Floating Securities in Advance of Rising Rates

This Wednesday, the Fed announced that they would begin raising rates, a decision that has left many investors with questions about how they will fare in this changing environment.  Knowing that conventional, fixed-rate securities sometimes lose value when interest rates increase has some investors looking to floating-rate securities instead.  Floating-rate securities are designed to mitigate interest rate risk by regularly adjusting to keep pace with the movements of short-term rates.  In short, that means floating-rate securities should exhibit minimal price sensitivity to changes in interest rate levels.  To see how floating-rate securities have performed in anticipation of this announcement, we will take a look at examples in the preferred stock and senior loan markets over the last year.

Preferred stock is a class of capital stock that generally pays dividends determined by a fixed rate, variable rate, or a floating rate.  The S&P U.S. Preferred Stock Index comprises preferred shares of each dividend payment type.  When comparing the S&P U.S. Preferred Stock Index to the S&P U.S. Floating Rate Preferred Stock Index, we can observe that while both have positive returns, floating-rate stocks have outperformed stocks that are more interest rate sensitive by 2.71% in the past one-year period (see Exhibit 1).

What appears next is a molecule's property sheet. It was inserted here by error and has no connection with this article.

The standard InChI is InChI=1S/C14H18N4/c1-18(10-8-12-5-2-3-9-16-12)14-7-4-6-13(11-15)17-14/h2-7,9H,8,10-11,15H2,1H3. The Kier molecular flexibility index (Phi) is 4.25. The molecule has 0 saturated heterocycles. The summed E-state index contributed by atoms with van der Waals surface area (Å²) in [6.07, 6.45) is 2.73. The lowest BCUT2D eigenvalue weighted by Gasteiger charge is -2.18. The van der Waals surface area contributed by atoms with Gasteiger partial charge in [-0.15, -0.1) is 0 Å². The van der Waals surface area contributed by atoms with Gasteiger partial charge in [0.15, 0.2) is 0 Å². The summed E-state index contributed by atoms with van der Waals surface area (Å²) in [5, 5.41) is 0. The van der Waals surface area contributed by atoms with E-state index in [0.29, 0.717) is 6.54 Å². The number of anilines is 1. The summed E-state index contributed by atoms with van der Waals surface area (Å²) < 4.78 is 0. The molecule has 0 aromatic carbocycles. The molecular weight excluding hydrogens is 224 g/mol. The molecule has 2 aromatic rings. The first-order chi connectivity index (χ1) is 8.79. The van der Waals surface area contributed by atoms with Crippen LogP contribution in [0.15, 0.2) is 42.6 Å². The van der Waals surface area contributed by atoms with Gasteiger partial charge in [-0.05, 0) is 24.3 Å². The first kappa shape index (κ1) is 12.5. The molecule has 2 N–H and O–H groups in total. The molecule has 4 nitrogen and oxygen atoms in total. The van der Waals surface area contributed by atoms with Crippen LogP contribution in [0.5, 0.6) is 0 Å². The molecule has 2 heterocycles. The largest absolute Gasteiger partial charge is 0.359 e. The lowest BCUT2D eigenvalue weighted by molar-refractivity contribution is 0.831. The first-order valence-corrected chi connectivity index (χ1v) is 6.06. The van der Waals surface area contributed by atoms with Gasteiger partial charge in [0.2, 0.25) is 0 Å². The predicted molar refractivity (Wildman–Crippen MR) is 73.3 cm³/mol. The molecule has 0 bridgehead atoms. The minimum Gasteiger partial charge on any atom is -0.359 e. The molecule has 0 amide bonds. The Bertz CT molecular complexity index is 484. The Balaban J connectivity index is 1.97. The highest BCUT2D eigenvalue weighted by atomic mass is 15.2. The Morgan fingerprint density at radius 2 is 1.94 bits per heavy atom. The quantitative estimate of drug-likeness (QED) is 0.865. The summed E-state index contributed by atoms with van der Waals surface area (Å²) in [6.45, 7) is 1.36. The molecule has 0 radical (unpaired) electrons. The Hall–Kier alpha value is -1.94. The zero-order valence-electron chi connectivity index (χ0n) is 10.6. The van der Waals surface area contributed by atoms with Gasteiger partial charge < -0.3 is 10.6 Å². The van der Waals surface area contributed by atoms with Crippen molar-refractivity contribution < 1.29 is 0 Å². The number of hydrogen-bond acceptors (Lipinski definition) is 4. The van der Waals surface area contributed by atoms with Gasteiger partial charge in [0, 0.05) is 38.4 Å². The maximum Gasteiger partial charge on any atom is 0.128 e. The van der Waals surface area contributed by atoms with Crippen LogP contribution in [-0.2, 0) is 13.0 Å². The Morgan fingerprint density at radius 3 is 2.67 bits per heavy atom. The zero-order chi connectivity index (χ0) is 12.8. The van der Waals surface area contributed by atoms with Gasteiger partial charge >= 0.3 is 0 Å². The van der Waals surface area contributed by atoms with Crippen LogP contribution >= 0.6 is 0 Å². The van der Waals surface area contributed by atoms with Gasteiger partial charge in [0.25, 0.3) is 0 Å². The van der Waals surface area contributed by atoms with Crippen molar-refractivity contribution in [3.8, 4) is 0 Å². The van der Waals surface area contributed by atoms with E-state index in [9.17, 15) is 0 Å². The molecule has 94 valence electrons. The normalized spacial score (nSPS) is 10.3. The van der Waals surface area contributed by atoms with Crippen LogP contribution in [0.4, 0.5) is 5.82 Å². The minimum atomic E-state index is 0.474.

The preferred stock example helps us understand why there is an expectation for floating-rate securities to perform well given this environment.  However, the senior loan market’s underperformance this year has shown that floating rates act as protection from only one of many confluent pressures.  Senior loans have felt the detrimental effects of supply outpacing demand most months this year.  New issuances have expanded the overall size of the market, while retail investors continue to be net sellers of loans on the year.  According to S&P Capital IQ LCD, institutional and retail allocations alike have stalled in response to volatility in the broader markets and are likely refraining from shifting capital back in until it is clear the Fed intends to consistently raise rates through 2016.  Consequently, the S&P/LSTA Leveraged Loan 100 Index has taken a -1.55% hit YTD, demonstrating that floating-rate securities can actually sink in a rising rate environment and even underperform fixed-rate securities.



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